If anyone asked you to spend 10 years on the Isle of Man, you might be forgiven for assuming it would be a quiet decade on what the rest of the UK regards as a bit of a backwater, with little to do and not much expectation to achieve. For Peter Clarke, CTO of the Isle of Man Government, this couldn’t have been further from the truth.
True, he didn’t expect to spend that long on the island, initially landing on its shores for a three-day stint a dozen years ago. What began as a contracting job for Ericsson soon became a more long-term position working directly for the Isle of Man Government.
The attraction for Clarke was in the scope of projects and the potential to achieve real change in working processes not usually open to roles of a similar level in other national governments. The scale of operations meant that he could attempt projects like joined-up government and make them work when authorities on ‘the mainland’ were still struggling to embrace the concepts.
Manx folk are fiercely independent and proud of the society they have built over the millennia on the island. They scorn terms such as ‘mainland’ because of the comparisons it invites. It’s that independence of spirit that Clarke was able to tap into to get the buy-in he needed for his change strategy to work.
The Island has around 80,000 citizens and is supported by a government with a staff of 9000 who run all the public services on the island. Clarke points out that where many services are part-privatised in the UK, the same services on the Isle of Man are wholly run by the government. However this is on a proportionally smaller budget, driving the need for more effective, less costly IT to support them.
These services, such as health, education, policing, transport systems, tax and VAT all have to be funded from the island’s economy which depends a great deal on the high-tech and financial companies who have operations there. The level of autonomy compared to other corporate or public sector organisations is something that Clarke enjoys.
“To me that’s a huge challenge and a great job opportunity,” he says.
Clarke originally arrived on the Isle of Man to create a universal and secure email and internet system for the government. Right from the start, the thinking behind the project was to create a system the whole government would use, enabling departments to work more closely together to improve services for the citizens. At the time Clarke was a subcontractor for Ericsson, but for the next project, he was hired directly by the island’s government to upgrade the desktop environment.
In 2001, upgrading the desktop systems was a very manual and labour-intensive task: there was no automation and no distributed systems so desktops were fixed one at a time.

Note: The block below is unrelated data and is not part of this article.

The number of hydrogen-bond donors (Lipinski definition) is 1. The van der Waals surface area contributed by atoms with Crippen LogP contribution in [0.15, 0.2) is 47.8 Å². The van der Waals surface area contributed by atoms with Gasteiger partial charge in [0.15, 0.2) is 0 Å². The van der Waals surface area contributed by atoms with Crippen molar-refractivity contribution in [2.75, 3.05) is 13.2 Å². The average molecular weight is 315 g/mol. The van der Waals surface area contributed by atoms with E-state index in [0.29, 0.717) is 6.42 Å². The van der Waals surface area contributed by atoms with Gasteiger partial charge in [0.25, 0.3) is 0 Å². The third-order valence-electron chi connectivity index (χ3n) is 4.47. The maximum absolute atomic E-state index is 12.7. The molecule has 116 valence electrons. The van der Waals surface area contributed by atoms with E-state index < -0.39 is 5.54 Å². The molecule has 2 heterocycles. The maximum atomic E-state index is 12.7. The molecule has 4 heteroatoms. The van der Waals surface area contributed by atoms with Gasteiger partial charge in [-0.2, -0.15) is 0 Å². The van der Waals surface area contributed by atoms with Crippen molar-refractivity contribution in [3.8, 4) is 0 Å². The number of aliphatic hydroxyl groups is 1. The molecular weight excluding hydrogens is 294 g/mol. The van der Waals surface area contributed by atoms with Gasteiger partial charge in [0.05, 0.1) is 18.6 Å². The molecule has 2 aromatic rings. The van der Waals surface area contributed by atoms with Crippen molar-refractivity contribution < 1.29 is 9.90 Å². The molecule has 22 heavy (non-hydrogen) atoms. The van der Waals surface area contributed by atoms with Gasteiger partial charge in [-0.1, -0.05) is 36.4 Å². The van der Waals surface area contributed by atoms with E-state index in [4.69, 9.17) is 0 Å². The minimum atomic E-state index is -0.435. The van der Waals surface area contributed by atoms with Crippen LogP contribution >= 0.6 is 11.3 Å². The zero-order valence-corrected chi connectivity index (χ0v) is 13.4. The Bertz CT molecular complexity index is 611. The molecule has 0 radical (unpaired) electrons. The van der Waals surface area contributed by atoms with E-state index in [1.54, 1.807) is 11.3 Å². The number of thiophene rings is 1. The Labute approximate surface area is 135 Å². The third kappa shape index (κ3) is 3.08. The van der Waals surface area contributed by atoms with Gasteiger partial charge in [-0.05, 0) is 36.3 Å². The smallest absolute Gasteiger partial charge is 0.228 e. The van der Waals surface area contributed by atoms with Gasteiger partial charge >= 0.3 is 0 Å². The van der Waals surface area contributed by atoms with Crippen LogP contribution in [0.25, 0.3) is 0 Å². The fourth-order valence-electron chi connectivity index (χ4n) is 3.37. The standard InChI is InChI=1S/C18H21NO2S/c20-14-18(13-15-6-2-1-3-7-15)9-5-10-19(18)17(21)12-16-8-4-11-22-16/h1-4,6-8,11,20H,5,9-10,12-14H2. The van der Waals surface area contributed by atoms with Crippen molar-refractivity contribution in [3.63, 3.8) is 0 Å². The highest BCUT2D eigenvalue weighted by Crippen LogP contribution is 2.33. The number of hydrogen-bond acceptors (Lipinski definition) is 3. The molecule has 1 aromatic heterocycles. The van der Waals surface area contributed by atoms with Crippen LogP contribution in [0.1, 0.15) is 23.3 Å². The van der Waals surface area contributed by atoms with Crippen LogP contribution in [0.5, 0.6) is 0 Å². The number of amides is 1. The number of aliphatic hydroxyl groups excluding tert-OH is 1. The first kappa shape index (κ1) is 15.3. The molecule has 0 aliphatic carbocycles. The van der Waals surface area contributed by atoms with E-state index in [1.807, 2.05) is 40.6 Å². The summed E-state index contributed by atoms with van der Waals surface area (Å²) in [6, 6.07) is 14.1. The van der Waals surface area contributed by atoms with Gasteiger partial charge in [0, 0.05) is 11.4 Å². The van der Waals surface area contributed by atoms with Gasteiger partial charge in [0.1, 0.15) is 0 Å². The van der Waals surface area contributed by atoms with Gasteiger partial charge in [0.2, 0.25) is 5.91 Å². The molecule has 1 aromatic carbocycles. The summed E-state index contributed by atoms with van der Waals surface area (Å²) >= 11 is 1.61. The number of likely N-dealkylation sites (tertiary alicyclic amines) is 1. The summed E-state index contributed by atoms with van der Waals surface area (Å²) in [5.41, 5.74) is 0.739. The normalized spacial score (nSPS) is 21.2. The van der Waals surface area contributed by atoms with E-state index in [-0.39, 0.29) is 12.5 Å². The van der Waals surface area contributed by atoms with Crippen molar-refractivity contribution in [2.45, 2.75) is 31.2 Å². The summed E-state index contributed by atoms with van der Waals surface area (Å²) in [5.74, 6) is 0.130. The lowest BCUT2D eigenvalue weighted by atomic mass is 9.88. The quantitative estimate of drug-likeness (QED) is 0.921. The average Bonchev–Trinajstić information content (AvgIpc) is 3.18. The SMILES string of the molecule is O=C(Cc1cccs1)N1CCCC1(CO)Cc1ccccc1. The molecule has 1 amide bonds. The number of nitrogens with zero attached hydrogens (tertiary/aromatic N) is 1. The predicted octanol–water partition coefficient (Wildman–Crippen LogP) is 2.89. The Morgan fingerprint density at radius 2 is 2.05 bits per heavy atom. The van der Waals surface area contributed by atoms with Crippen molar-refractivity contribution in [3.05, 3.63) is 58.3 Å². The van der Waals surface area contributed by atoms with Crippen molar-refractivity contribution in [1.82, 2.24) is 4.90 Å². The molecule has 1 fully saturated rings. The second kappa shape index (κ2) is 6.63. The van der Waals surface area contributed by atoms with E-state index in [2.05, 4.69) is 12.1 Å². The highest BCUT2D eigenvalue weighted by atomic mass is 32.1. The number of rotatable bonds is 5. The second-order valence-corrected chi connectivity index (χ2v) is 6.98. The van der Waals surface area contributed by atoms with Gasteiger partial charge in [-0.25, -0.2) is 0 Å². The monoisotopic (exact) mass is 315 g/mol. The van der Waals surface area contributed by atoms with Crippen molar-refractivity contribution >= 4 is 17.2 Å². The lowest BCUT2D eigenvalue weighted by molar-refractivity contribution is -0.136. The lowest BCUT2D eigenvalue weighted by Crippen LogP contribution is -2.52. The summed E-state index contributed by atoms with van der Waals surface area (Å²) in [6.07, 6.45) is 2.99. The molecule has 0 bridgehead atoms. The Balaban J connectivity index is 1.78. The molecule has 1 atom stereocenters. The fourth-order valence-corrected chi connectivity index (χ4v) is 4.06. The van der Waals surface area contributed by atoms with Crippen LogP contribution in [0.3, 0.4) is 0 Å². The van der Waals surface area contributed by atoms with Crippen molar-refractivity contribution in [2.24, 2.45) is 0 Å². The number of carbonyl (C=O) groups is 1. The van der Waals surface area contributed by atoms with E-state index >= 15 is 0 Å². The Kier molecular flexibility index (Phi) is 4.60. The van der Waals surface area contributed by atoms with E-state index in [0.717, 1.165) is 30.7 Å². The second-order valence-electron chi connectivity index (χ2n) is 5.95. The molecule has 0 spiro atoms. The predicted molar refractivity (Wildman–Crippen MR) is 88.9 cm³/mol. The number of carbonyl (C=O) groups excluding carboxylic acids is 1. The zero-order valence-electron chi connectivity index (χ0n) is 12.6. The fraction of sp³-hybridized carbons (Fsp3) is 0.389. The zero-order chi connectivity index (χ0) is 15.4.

There was a collection of core applications sitting in the datacentre but quite a lot of other government applications were being developed in an organic way at a speed dictated by the various departments. Clarke recalls that some departments had better resources in terms of IT knowledge than others, so it was difficult to establish a service benchmark.
The saving grace for Clarke was that the government already had one data network supporting all the departments. Supplied by Manx Telecom, the telecoms supplier that runs public voice services across the island, this landline operated at 2Mbps.
“The main driver was to reduce operating costs, to increase the uptime of the equipment and to set the infrastructure to cope with a more strategic applications deployment,” Clarke explains.
It was a radical plan that was inevitably going to concern government department heads, but in 2004, a new IS director joined the team. Alan Patterson was to form a valuable partnership with Clarke in pushing through the changes they proposed. Like Clarke, Patterson had come from an industrial and logistics background, and they soon established a rapport that has lasted a decade. The keystones to their combined strategy were to rationalise IT down to a common denominator and to concentrate on the value the systems brought to the citizens the Isle of Man government served. “The IT itself is only the DNA, not the end product,” says Clarke.
Together, Clarke and Patterson started to gather the support of each of the departmental chief executives and the ministers they reported to. They needed to sell the business case of what we now call ‘shared services’ to them as a worthwhile venture.
“In any government it’s important to collaborate and get a consensus. I don’t think you’ll get 100 per cent agreement but you need to get the majority agreeing with the general direction and strategy,” says Clarke.
With Clarke and Patterson coming from big corporate organisations like Sony and Amey respectively, they approached the project from a commercial viewpoint. They drove the message that the Isle of Man Government needed to make decisions at the same speed as the commercial organisations they had previously worked for. This could only help it differentiate itself from other corporate havens planning to attract new businesses to set up their headquarters there.
Out of joint
“It’s hard to look for a blueprint for joined-up government,” says Clarke.